oscillating sprinklerWater – the natural drink for lawns and plants.  But many people wonder how much water does my lawn need?

While this question will vary by the area of the country you live, most lawns in the Pennsylvania area thrive if they get between 3/4″ – 2″ of water per week to maintain their green color and active growth. Obviously this is a guideline and not a weekly requirement.

Here are a couple of points we think you should be aware of:

  • When should I water? Early in the day, early in the day, early in the day.  The grass will drink what it needs and the rest will evaporate during the day.  Watering during the heat of the day causes excessive evaporation.  Watering at night potentially allows some diseases to adhere to your lawn.
  • How much do I water? A rain gauge can help you keep track of how much the lawn has received.  The guide is at least ¾” – 1” per week.  However, your lawn is not going to die if it doesn’t get it.  Don’t water the lawn if rains are expected soon. Overwatering does not promote proper root growth as the grass roots are searching above instead of below in their search of water.  Over watering can promote weed growth.
  • How do I know how much I have watered? We recommend using a very sophisticated rain gauge such as an empty Tuna can.  Place it halfway between the sprinkler and the end of the watering reach.  When it fills up, you can stop watering.  If you don’t have a Tuna can, send us $9.95, we’ll eat the tuna and send you the empty can.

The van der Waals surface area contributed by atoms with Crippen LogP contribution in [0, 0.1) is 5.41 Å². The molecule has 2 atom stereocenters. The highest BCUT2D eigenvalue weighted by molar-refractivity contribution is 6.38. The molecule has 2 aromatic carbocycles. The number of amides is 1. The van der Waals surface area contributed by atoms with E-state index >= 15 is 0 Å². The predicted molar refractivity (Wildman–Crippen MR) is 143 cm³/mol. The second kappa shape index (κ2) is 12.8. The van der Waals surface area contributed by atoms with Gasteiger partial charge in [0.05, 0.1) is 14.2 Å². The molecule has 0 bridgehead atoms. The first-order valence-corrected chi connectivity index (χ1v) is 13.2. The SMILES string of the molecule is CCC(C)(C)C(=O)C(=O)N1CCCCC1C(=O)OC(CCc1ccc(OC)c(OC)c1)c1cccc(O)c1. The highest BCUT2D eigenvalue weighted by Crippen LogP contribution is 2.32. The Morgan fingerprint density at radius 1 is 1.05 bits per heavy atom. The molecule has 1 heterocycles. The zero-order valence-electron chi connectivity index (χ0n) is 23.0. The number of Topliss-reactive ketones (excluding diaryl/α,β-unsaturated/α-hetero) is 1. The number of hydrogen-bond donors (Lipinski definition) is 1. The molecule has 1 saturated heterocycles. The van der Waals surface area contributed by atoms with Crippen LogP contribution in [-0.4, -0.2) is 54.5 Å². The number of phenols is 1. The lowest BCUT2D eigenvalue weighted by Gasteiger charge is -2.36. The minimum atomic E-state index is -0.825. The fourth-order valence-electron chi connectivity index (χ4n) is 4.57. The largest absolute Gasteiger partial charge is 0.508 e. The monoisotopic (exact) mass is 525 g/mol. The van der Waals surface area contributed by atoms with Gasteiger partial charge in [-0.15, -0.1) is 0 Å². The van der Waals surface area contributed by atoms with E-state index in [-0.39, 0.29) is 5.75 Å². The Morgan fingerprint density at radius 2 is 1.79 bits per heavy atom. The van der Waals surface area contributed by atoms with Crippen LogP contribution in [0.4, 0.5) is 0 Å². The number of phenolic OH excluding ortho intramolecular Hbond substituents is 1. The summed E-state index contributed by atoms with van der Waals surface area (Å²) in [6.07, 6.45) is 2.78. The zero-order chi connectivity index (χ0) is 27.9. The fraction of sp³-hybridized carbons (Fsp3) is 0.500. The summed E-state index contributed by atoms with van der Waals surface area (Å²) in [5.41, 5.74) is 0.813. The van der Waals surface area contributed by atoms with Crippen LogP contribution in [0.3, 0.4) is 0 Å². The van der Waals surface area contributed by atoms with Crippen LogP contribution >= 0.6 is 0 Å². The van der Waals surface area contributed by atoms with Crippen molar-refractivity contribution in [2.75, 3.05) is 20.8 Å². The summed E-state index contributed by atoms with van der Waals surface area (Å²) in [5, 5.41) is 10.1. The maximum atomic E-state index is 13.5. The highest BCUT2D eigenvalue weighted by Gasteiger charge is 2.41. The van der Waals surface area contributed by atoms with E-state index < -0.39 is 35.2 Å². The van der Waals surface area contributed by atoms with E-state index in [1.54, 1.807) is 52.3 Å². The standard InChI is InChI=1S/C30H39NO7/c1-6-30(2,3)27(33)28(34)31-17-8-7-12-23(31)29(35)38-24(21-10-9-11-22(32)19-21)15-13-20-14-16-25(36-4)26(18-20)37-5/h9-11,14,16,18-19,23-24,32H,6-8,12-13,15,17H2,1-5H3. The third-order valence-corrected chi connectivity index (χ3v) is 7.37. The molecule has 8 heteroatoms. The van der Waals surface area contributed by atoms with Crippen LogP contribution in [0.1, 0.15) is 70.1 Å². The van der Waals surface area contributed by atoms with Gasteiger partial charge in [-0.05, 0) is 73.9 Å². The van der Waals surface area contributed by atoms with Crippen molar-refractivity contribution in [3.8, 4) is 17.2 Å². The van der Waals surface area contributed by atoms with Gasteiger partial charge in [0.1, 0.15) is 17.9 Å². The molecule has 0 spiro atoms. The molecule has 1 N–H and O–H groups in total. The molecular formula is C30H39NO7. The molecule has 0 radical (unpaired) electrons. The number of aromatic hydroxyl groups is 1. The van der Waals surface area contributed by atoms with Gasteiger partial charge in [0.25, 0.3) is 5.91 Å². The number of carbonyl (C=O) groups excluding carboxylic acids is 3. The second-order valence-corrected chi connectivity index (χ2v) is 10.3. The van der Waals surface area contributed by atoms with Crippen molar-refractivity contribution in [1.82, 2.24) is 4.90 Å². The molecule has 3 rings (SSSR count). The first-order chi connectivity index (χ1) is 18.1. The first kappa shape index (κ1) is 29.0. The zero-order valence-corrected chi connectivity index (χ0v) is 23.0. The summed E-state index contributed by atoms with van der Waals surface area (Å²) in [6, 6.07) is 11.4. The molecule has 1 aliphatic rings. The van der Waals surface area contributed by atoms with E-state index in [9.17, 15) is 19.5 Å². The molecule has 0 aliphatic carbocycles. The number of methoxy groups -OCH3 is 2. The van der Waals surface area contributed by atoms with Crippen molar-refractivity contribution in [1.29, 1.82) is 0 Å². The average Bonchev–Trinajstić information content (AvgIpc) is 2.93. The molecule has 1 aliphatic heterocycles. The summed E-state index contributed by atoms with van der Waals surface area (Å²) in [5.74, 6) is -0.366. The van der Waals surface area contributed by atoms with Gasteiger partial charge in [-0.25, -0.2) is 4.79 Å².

• What is your summer plan? The first few hot days of summer does not automatically mean you have to run out and water your lawn.  Allowing your lawn to go under some mild drought stress actually increases rooting as the roots go deeper in search of water.  But you should decide that you are either going to water regularly throughout the summer or you are going to let your lawn go dormant by not watering.  The grass does NOT die when you let it go dormant.  It just doesn’t look lush and green.  Letting your lawn dry out, then watering, then letting it dry out, then watering, etc. is not good for the health of your lawn.  So pick which way you are going to treat your lawn this summer and stick to it.  Of course continued drought conditions may cause the local government to prohibit existing lawns from being watered.

If you are watering, and still need help with improving the condition of your lawn, please don’t hesitate to contact us.

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